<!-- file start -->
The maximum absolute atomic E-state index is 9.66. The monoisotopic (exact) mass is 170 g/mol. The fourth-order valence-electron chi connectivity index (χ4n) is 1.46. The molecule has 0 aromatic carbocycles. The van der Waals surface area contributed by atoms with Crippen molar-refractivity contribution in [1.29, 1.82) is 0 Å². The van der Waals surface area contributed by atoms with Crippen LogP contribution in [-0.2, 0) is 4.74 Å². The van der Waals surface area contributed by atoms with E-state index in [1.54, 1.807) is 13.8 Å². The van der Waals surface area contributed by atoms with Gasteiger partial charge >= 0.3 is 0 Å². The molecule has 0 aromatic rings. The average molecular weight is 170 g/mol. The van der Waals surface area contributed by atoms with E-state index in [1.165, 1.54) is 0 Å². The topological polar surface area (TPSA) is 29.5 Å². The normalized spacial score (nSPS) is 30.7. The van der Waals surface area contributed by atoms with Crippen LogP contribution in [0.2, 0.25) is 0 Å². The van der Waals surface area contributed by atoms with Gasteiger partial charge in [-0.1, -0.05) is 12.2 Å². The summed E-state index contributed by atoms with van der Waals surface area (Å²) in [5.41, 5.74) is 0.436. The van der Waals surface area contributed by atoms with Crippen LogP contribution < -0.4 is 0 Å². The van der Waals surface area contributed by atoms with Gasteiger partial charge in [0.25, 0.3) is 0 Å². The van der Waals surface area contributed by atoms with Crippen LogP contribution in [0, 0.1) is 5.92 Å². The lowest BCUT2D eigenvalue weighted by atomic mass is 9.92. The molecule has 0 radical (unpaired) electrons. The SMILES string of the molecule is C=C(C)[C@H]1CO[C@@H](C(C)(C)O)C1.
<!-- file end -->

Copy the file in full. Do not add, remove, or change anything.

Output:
The maximum absolute atomic E-state index is 9.66. The monoisotopic (exact) mass is 170 g/mol. The fourth-order valence-electron chi connectivity index (χ4n) is 1.46. The molecule has 0 aromatic carbocycles. The van der Waals surface area contributed by atoms with Crippen molar-refractivity contribution in [1.29, 1.82) is 0 Å². The van der Waals surface area contributed by atoms with Crippen LogP contribution in [-0.2, 0) is 4.74 Å². The van der Waals surface area contributed by atoms with E-state index in [1.54, 1.807) is 13.8 Å². The van der Waals surface area contributed by atoms with Gasteiger partial charge >= 0.3 is 0 Å². The molecule has 0 aromatic rings. The average molecular weight is 170 g/mol. The van der Waals surface area contributed by atoms with E-state index in [1.165, 1.54) is 0 Å². The topological polar surface area (TPSA) is 29.5 Å². The normalized spacial score (nSPS) is 30.7. The van der Waals surface area contributed by atoms with Crippen LogP contribution in [0.2, 0.25) is 0 Å². The van der Waals surface area contributed by atoms with Gasteiger partial charge in [-0.1, -0.05) is 12.2 Å². The summed E-state index contributed by atoms with van der Waals surface area (Å²) in [5.41, 5.74) is 0.436. The van der Waals surface area contributed by atoms with Crippen LogP contribution < -0.4 is 0 Å². The van der Waals surface area contributed by atoms with Gasteiger partial charge in [0.25, 0.3) is 0 Å². The van der Waals surface area contributed by atoms with Crippen LogP contribution in [0, 0.1) is 5.92 Å². The lowest BCUT2D eigenvalue weighted by atomic mass is 9.92. The molecule has 0 radical (unpaired) electrons. The SMILES string of the molecule is C=C(C)[C@H]1CO[C@@H](C(C)(C)O)C1.